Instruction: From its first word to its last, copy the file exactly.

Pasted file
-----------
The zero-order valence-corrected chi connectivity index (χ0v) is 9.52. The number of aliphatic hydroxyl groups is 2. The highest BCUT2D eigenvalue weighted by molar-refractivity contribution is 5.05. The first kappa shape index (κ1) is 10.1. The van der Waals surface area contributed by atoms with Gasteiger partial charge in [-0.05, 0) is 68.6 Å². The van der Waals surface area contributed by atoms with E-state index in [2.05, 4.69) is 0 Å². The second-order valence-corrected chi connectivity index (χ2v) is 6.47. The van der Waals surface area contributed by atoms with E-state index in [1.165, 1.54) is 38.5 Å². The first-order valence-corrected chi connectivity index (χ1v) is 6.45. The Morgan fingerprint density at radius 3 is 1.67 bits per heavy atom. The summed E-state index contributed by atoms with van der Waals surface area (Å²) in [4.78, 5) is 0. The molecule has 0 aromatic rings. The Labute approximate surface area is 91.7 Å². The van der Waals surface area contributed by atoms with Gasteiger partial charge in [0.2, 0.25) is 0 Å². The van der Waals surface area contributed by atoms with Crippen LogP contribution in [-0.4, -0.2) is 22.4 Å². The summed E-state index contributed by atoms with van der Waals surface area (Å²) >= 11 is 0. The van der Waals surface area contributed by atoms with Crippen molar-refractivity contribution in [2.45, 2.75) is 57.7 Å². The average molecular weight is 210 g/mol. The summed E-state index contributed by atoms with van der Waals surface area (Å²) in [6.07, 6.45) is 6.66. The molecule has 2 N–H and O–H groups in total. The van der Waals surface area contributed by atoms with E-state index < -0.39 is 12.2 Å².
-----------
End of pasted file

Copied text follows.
The zero-order valence-corrected chi connectivity index (χ0v) is 9.52. The number of aliphatic hydroxyl groups is 2. The highest BCUT2D eigenvalue weighted by molar-refractivity contribution is 5.05. The first kappa shape index (κ1) is 10.1. The van der Waals surface area contributed by atoms with Gasteiger partial charge in [-0.05, 0) is 68.6 Å². The van der Waals surface area contributed by atoms with E-state index in [2.05, 4.69) is 0 Å². The second-order valence-corrected chi connectivity index (χ2v) is 6.47. The van der Waals surface area contributed by atoms with E-state index in [1.165, 1.54) is 38.5 Å². The first-order valence-corrected chi connectivity index (χ1v) is 6.45. The Morgan fingerprint density at radius 3 is 1.67 bits per heavy atom. The summed E-state index contributed by atoms with van der Waals surface area (Å²) in [4.78, 5) is 0. The molecule has 0 aromatic rings. The Labute approximate surface area is 91.7 Å². The van der Waals surface area contributed by atoms with Gasteiger partial charge in [0.2, 0.25) is 0 Å². The van der Waals surface area contributed by atoms with Crippen LogP contribution in [-0.4, -0.2) is 22.4 Å². The summed E-state index contributed by atoms with van der Waals surface area (Å²) >= 11 is 0. The van der Waals surface area contributed by atoms with Crippen molar-refractivity contribution in [2.45, 2.75) is 57.7 Å². The average molecular weight is 210 g/mol. The summed E-state index contributed by atoms with van der Waals surface area (Å²) in [6.07, 6.45) is 6.66. The molecule has 2 N–H and O–H groups in total. The van der Waals surface area contributed by atoms with E-state index < -0.39 is 12.2 Å².